Mexico president's rating at one-year high with election in sight: poll

MEXICO CITY (Reuters) - Mexican President Andres Manuel Lopez Obrador’s approval rating has risen to its highest level in a year with barely six months to go before legislative elections, an opinion poll showed on Sunday.

FILE PHOTO: Mexico's President Andres Manuel Lopez Obrador looks on during a news conference at the National Palace in Mexico City, Mexico November 11, 2020. Mexico's Presidency/Handout via REUTERS

The face-to-face survey of 1,000 Mexicans between Nov. 12-18 by polling firm Buendia & Laredo showed Lopez Obrador had the support of 64%, bolstered by his social spending programs. Just 25% disapproved of him, according to the poll.

The rating was up from the 59% he scored in the pollster’s prior August telephone survey, reaching the highest level since November 2019 - well before the onset of the coronavirus pandemic, which has killed over 100,000 people in Mexico.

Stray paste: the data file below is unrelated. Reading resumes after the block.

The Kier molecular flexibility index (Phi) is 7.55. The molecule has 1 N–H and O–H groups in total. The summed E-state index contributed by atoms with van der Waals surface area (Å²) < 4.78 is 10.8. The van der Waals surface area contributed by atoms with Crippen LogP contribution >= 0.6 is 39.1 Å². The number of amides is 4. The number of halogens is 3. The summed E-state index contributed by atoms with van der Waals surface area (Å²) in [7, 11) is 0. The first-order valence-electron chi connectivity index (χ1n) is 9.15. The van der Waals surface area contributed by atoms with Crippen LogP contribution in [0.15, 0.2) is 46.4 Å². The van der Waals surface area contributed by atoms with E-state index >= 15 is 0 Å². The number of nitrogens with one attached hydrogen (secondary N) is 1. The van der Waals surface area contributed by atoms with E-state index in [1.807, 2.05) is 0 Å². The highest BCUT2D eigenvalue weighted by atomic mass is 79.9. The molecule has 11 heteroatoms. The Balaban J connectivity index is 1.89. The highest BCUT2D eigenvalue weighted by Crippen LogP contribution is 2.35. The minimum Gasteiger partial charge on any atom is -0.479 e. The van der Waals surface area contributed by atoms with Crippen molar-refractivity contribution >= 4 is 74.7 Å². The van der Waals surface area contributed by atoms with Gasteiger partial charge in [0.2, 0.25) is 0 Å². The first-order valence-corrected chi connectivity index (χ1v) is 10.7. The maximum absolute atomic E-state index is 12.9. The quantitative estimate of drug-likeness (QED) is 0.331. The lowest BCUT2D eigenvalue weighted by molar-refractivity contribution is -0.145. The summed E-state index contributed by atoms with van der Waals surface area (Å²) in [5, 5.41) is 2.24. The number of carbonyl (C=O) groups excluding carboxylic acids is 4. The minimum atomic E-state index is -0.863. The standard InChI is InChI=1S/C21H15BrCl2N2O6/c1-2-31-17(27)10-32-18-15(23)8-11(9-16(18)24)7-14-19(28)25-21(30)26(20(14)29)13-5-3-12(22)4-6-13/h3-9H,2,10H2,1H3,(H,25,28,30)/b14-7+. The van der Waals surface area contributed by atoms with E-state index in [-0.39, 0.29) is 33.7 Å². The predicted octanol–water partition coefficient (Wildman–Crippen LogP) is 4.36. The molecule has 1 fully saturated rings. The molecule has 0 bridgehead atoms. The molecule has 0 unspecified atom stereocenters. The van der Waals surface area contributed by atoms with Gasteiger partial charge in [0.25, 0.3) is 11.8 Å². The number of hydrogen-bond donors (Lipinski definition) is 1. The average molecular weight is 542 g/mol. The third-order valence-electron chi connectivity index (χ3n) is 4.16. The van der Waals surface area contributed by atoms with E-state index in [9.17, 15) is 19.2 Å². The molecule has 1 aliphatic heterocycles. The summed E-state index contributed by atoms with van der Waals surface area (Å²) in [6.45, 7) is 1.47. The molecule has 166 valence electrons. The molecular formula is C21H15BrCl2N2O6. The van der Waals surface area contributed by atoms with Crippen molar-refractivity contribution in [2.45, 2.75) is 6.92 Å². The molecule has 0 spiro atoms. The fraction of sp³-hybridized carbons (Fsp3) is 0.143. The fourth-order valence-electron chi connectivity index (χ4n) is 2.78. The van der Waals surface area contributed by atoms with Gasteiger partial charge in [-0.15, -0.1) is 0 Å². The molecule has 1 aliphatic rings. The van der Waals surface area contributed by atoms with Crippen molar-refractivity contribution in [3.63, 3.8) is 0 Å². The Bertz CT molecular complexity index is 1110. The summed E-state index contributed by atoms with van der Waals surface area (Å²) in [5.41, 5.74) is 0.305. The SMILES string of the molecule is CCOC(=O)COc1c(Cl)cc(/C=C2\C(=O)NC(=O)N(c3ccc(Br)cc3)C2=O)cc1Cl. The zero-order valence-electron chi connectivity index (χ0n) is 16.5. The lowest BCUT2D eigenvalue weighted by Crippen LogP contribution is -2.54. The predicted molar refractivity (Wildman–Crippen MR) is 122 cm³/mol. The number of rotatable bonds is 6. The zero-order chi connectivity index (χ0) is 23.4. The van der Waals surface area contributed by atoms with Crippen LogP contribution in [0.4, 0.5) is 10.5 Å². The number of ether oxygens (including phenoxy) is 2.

Lopez Obrador is gearing up for mid-term elections due on June 6, 2021, which will determine whether he can retain control of the lower house of Congress.

Failure to hold the lower house could do significant damage to his efforts to roll back the last government’s liberalization of the energy market. He argues that has been a rip-off for taxpayers, sparking conflict with foreign investors in Mexico.

Easily the most popular of the president’s policies cited by respondents were welfare spending schemes which target the elderly, students and poorer rural areas, the survey showed.

“The social programs are his anchor,” said Jorge Buendia, head of the polling firm.

Lopez Obrador’s popularity stands in defiance of his overall record on the economy and security, where he has fallen short of the goals he set himself upon taking office two years ago.

Mexico’s economy slipped into recession months before the pandemic even began, while murders hit record levels last year. This year they are on track to hit another record.

While Mexicans still support his handling of the pandemic, they are becoming more skeptical about it, the poll showed.

Reporting by Dave Graham; editing by Grant McCool